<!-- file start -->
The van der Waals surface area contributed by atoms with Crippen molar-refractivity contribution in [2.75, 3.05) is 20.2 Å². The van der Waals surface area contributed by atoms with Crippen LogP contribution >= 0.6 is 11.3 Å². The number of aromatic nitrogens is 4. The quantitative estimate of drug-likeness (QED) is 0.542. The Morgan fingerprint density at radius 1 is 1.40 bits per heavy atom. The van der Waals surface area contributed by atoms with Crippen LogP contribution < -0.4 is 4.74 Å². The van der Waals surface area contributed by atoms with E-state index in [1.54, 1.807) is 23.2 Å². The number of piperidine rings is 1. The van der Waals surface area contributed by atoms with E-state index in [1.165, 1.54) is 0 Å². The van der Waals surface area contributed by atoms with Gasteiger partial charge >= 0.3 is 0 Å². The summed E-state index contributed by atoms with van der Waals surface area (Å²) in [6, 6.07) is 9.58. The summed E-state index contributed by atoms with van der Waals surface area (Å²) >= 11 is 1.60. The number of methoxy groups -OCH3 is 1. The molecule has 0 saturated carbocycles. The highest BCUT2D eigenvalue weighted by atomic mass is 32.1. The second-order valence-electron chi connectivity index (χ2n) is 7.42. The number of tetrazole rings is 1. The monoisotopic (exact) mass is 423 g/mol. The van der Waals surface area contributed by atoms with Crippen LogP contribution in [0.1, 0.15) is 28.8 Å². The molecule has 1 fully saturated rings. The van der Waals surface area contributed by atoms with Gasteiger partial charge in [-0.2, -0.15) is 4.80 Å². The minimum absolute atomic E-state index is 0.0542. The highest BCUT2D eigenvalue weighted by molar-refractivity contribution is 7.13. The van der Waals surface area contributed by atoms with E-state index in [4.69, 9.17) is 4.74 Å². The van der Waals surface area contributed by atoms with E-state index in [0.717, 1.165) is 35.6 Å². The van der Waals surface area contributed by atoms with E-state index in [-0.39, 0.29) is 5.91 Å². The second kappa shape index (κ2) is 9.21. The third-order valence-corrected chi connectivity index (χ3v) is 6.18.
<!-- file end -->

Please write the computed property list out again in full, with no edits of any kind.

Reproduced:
The van der Waals surface area contributed by atoms with Crippen molar-refractivity contribution in [2.75, 3.05) is 20.2 Å². The van der Waals surface area contributed by atoms with Crippen LogP contribution >= 0.6 is 11.3 Å². The number of aromatic nitrogens is 4. The quantitative estimate of drug-likeness (QED) is 0.542. The Morgan fingerprint density at radius 1 is 1.40 bits per heavy atom. The van der Waals surface area contributed by atoms with Crippen LogP contribution < -0.4 is 4.74 Å². The van der Waals surface area contributed by atoms with E-state index in [1.54, 1.807) is 23.2 Å². The number of piperidine rings is 1. The van der Waals surface area contributed by atoms with E-state index in [1.165, 1.54) is 0 Å². The van der Waals surface area contributed by atoms with Gasteiger partial charge >= 0.3 is 0 Å². The summed E-state index contributed by atoms with van der Waals surface area (Å²) in [6, 6.07) is 9.58. The summed E-state index contributed by atoms with van der Waals surface area (Å²) >= 11 is 1.60. The number of methoxy groups -OCH3 is 1. The molecule has 0 saturated carbocycles. The highest BCUT2D eigenvalue weighted by atomic mass is 32.1. The second-order valence-electron chi connectivity index (χ2n) is 7.42. The number of tetrazole rings is 1. The monoisotopic (exact) mass is 423 g/mol. The van der Waals surface area contributed by atoms with Crippen LogP contribution in [0.1, 0.15) is 28.8 Å². The molecule has 1 fully saturated rings. The van der Waals surface area contributed by atoms with Gasteiger partial charge in [-0.2, -0.15) is 4.80 Å². The minimum absolute atomic E-state index is 0.0542. The highest BCUT2D eigenvalue weighted by molar-refractivity contribution is 7.13. The van der Waals surface area contributed by atoms with E-state index in [4.69, 9.17) is 4.74 Å². The van der Waals surface area contributed by atoms with E-state index in [0.717, 1.165) is 35.6 Å². The van der Waals surface area contributed by atoms with E-state index in [-0.39, 0.29) is 5.91 Å². The second kappa shape index (κ2) is 9.21. The third-order valence-corrected chi connectivity index (χ3v) is 6.18.